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Let’s talk about Kissinger

"The illegal we do immediately; the unconstitutional takes a little longer" – Henry Kissinger

First off, now that we've established that given the available options, a Clinton in the White House is much more preferable than a Trump (well, isn't anything preferable to Trump?), now let's talk about what we should be bracing ourselves for, once we've got a Clinton II at the helm (and I do mean the whole world). Just to provide some context, let me remind that Henry Kissinger was instrumental to the murder of literally millions of people:

"Kissinger… enabled dictators, extended the Vietnam War, laid the path to the Khmer Rouge killing fields, stage-managed a genocide in East Timor, overthrew the democratically elected left-wing government in Chile, and encouraged Nixon to wiretap his political adversaries."

This, in addition to Kissinger ordering the US air force to carry out "a massive bombing campaign in Cambodia… Anything that flies on anything that moves". In other words, an explicit order for genocide.

And yet…

The Obama Administration Just Granted Henry Kissinger a Distinguished Public Service Award

Hillary Clinton Courts Henry Kissinger’s Endorsement Even After Meeting His Victims

Donald Trump Praises Dictators, But Hillary Clinton Befriends Them

Henry Kissinger, Hillary Clinton’s Tutor in War and Peace, Greg Grandin

Clinton's Kissinger praise goes back years

And none of the above is of big surprise, come to think of it – probably because the Clintons are well-known for their nation-building (read: imperialist) inclinations. Want some examples? OK, you asked.

The Clinton Record on Democracy Promotion
"Economic and security interests of various types, from access to national resources to regional security issues, still collide with U.S. interest in democracy in many places. The core strategic approach of U.S. policy under Clinton remains what it has been for decades, a semi-realist balancing of sometimes competing and sometimes complementary interests. Where democracy appears to fit in well with U.S. security and economic interests, the United States promotes democracy. Where democracy clashes with other significant interests, it is downplayed or even ignored."

Which is actually quite an understatement, because:

Human Rights & US Security Assistance, Amnesty International, 1996
"Throughout the world, on any given day, a man, woman or child is likely to be displaced, tortured, killed or 'disappeared', at the hands of governments or armed political groups. More often than not, the United States shares the blame."

Amnesty Details Aid To Nations With Poor Rights Record, AP, June 2, 1994
"The irony is that the Clinton administration supplies security assistance to countries with gross records of human rights abuses under programmes entitled 'building democracy' and 'promoting peace'", says Dr. William Schultz, executive director, AIUSA. "The US public will not tolerate tax monies(sic) used to murder innocent people in other countries. Amnesty International will continue to monitor and hold the U.S. government accountable for every dollar in security aid that contributes to human rights abuses."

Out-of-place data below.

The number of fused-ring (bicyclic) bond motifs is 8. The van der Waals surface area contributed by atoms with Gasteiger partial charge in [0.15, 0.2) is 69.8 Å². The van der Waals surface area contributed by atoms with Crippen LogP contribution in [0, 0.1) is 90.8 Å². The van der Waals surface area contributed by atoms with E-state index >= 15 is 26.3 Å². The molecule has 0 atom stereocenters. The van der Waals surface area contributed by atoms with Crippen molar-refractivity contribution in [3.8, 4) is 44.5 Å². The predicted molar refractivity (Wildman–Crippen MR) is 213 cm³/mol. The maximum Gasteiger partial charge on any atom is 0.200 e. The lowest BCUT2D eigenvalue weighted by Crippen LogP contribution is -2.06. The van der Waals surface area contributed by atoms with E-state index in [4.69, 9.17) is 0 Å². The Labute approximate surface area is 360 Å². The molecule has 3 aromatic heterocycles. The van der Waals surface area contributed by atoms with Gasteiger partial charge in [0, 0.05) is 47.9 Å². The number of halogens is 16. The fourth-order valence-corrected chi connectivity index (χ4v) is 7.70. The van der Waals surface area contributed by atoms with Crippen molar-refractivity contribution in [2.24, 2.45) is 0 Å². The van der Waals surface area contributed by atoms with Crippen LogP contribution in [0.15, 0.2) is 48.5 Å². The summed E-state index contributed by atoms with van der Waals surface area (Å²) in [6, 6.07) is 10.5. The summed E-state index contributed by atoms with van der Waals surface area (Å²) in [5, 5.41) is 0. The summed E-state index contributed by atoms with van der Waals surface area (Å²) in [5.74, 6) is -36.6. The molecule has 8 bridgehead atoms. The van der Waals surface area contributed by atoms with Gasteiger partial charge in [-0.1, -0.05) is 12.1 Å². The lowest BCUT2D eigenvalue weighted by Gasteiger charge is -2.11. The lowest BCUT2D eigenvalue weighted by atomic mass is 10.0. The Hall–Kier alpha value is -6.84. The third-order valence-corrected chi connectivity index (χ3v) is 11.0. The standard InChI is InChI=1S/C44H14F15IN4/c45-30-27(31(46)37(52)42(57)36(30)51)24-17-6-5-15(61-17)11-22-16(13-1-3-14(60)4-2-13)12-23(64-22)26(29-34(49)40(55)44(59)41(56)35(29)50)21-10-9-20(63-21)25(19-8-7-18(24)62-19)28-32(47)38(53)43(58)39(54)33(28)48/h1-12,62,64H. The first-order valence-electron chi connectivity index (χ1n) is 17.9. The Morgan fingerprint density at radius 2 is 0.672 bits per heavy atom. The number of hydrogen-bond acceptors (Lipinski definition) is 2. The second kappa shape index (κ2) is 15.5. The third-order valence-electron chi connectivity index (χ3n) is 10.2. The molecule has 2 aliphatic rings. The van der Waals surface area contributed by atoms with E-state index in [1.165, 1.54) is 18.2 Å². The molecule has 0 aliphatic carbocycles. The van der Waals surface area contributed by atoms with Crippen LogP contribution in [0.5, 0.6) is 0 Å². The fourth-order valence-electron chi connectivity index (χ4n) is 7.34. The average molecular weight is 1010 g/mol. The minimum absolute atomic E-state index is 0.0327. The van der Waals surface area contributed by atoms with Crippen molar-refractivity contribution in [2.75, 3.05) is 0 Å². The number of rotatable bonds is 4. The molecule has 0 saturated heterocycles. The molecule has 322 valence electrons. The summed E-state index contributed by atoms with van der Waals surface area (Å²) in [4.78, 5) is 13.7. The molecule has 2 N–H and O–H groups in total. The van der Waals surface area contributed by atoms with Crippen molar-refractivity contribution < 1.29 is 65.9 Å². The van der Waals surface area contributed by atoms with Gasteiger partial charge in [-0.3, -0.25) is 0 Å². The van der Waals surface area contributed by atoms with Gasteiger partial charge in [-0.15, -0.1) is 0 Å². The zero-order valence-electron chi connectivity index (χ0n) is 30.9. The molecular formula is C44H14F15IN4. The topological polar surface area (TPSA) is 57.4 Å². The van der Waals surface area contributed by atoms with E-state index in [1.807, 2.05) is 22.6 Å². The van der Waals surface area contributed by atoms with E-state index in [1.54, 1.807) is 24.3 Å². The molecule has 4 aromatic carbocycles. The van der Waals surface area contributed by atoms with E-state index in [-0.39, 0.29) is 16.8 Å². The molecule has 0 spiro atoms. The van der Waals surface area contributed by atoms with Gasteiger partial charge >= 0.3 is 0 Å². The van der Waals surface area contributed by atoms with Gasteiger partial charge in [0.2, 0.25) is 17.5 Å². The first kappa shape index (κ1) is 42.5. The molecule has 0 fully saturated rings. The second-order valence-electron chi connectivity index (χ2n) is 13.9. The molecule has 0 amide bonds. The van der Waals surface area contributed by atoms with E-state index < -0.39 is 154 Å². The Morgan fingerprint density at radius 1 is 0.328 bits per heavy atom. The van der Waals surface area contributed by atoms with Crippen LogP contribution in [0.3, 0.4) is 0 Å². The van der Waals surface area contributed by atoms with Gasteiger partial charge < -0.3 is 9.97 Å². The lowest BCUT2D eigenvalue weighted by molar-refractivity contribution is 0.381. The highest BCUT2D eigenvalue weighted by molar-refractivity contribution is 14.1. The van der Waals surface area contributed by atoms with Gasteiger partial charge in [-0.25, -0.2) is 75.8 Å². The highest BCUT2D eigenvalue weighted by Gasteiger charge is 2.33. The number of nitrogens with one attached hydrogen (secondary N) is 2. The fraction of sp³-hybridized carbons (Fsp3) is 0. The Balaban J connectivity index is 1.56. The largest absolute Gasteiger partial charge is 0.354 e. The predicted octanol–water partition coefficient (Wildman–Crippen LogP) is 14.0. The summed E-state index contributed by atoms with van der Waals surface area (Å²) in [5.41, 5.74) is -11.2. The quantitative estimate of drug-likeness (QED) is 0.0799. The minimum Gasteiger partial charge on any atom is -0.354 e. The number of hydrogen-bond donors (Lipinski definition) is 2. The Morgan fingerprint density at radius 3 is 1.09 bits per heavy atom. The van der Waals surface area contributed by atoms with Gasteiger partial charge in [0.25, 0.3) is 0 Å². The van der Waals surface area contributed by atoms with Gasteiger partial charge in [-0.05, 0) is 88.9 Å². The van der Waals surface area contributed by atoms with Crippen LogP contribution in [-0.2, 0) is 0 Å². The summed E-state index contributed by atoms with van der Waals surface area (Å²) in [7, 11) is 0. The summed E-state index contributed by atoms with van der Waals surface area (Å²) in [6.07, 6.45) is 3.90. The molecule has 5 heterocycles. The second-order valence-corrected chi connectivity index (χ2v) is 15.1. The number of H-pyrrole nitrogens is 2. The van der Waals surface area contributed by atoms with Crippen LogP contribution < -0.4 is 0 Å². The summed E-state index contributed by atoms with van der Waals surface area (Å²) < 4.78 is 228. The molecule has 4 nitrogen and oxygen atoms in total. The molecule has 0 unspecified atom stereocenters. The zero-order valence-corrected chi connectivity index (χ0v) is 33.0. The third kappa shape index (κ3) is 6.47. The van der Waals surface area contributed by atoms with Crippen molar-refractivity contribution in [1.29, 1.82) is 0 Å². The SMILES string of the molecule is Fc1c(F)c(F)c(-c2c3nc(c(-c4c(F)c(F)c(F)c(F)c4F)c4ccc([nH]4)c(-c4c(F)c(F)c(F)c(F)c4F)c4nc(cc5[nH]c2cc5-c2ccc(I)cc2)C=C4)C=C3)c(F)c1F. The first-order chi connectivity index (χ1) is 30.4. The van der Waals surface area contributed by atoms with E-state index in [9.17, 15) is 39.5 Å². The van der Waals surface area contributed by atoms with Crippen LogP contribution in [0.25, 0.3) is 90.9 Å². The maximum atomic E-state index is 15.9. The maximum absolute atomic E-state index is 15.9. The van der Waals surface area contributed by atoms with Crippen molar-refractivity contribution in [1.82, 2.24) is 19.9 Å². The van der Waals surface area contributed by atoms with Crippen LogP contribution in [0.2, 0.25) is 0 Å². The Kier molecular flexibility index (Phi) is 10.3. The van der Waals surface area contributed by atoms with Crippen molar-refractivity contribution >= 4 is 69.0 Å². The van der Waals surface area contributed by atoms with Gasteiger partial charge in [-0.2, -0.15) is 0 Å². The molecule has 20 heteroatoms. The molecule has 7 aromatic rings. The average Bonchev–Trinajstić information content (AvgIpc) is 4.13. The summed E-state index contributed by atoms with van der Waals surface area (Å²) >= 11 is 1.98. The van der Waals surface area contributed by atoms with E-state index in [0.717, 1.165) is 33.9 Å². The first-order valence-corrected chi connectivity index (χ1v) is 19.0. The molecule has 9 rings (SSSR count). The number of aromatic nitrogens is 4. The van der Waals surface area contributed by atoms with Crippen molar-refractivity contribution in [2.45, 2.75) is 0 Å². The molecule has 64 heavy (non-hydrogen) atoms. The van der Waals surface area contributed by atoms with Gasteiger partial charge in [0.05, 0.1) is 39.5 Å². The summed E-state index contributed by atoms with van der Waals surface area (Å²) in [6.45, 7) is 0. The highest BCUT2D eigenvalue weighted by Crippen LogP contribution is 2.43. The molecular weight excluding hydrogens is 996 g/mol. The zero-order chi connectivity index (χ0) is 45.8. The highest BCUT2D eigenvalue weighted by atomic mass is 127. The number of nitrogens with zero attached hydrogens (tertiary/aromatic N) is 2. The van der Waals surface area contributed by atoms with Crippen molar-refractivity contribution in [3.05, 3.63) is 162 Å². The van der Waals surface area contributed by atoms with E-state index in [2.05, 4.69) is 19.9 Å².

In addition to Turkey and Colombia, AIUSA's report reviews the human rights records of Chad, Kenya, Malawi, Indonesia, Philippines, South Korea, Thailand, Egypt, Israel and the Occupied Territories, Kuwait, Morocco, Saudi Arabia, Tunisia, Bolivia, Brazil, Peru, and Venezuela."

On President Clinton's "Plan Colombia" in 1999 (arms, training, intelligence infrastructure), The Guardian reports:
"Western diplomats in Bogota confirm that the Colombian government has yet to present a coherent social investment programme. And, they say, few governments will be willing to climb aboard what is perceived as an American project to clean out its backyard."

Then, of course, there's a long-time Kissinger favorite:

Why Suharto Is In and Castro Is Out, New York Times
"Administration officials said the treatment of Mr. Castro, Mr. Jiang and Mr. Suharto was driven by very different litmus tests, a potent mix of power politics and emerging markets."

Mr. Suharto, who is sitting on the ultimate emerging market: some 13,000 islands, a population of 193 million and an economy growing at more than 7 percent a year. The country remains wildly corrupt and Mr. Suharto's family controls leading businesses that competitors in Jakarta would be unwise to challenge. But Mr. Suharto, unlike the Chinese, has been savvy in keeping Washington happy. He has deregulated the economy, opened Indonesia to foreign investors and kept the Japanese, Indonesia's largest supplier of foreign aid, from grabbing more than a quarter of the market for goods imported into the country."

"He's our kind of guy," a senior Administration official who deals often on Asian policy, said the other day."

US trained butchers of Timor, Guardian, September 19, 1999
"Washington trained death squads in secret while Britain has spent ?1m helping Indonesian army."

As Chomsky, that evil little commie gnome has said, "If the Nuremberg laws were applied, then every post-war American president would have been hanged."

I know, some would argue that Hillary Clinton is not the same as Bill Clinton, and her policies would not necessarily mirror his. Well, not so fast.

Why Did the Saudi Regime and Other Gulf Tyrannies Donate Millions to the Clinton Foundation?

It would take tremendous amounts of confirmation bias to assert that donations from some of the world's most repressive regimes are motived by a desire to merely aid the foundation's charitable work.